Journal of Population Economics

, Volume 28, Issue 1, pp 219–237

Strategic non-marital cohabitation: theory and empirical implications

Original Paper


Non-marital cohabitation is a rapidly growing global phenomenon. Prior literature examines the puzzling empirical regularity that premarital cohabitation is associated with higher divorce rates. Since cohabitation should yield improved match-quality information, one might expect the opposite. This result, and its recent weakening, have been explored empirically and produced theoretically using matching models. In this paper, we develop an intra-household bargaining model of alternative dating and cohabitation paths to marriage in which higher relationship exit costs for cohabitors relative to daters generates the observed higher divorce rate. We also show that asymmetric exit costs can produce rejection and generate exits that would not otherwise occur. In addition, we show that even when cohabitors have lower average marriage quality, expected utility for a given match quality is higher, and some utility enhancing marriages that would not have taken place without cohabitation will occur in its presence.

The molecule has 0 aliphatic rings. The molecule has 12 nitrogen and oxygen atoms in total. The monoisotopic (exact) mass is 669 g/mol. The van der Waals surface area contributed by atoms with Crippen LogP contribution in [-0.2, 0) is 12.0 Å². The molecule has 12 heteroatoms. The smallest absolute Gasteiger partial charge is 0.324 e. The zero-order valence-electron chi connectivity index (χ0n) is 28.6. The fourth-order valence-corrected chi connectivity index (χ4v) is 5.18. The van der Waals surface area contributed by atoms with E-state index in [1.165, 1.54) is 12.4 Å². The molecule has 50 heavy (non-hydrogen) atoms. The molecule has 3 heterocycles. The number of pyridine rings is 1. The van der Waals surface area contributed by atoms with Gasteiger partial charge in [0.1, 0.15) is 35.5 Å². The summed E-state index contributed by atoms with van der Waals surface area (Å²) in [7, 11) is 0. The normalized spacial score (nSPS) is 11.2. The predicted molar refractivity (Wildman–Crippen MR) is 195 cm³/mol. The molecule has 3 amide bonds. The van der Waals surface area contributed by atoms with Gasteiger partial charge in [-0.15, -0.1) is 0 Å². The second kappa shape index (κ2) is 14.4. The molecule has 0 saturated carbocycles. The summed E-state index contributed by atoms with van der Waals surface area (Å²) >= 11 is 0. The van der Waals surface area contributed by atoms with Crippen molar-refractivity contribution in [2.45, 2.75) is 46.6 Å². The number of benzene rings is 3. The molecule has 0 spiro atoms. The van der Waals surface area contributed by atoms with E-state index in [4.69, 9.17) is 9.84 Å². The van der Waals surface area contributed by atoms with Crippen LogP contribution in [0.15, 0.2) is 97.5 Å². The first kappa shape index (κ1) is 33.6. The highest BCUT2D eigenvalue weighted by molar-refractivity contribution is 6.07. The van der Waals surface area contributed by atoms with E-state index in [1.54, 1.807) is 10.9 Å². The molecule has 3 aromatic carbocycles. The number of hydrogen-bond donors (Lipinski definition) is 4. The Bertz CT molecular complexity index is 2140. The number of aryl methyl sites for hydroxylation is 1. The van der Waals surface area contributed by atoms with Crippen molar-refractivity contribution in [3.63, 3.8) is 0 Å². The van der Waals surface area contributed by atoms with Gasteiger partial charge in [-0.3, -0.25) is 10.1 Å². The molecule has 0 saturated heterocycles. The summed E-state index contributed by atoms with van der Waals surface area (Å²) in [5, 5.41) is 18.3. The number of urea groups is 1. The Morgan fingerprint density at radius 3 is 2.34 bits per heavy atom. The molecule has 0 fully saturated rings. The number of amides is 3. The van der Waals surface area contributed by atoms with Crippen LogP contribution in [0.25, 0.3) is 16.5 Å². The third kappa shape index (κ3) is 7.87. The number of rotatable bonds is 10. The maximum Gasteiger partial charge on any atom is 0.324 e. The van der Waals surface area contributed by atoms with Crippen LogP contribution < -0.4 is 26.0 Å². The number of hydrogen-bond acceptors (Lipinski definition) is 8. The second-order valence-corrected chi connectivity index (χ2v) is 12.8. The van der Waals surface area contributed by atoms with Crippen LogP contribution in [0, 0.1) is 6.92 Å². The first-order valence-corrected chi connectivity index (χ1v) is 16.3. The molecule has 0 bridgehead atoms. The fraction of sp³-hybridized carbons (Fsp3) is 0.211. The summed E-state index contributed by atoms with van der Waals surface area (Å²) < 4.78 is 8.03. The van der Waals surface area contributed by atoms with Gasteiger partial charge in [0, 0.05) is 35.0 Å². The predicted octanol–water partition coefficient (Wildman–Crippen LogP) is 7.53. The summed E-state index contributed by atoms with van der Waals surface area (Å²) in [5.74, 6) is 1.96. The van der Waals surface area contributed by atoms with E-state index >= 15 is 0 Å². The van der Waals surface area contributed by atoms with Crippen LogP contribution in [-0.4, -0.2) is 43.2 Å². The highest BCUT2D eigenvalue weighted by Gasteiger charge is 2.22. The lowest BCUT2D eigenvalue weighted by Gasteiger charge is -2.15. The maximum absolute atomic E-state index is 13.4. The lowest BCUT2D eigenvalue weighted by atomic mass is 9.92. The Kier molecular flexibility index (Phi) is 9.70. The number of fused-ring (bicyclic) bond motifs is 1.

Cohabitation Divorce Economics of the family Welfare analysis Game theory Exit costs 

JEL Classification



  1. Alm J, Whittington L (2003) Shacking up or shelling out: income taxes, marriage, and cohabitation. Rev Econ Househ 1.3:169–186CrossRefGoogle Scholar
  2. Becker GS (1973) A theory of marriage: part I. J Polit Econ 81(4):813–846CrossRefGoogle Scholar
  3. Becker GS (1991) A treatise on the family. Harvard University Press, CambridgeGoogle Scholar
  4. Becker GS, Landes E, Michael R (1977) An economic analysis of marital instability. J Polit Econ 85(6):1141–1187CrossRefGoogle Scholar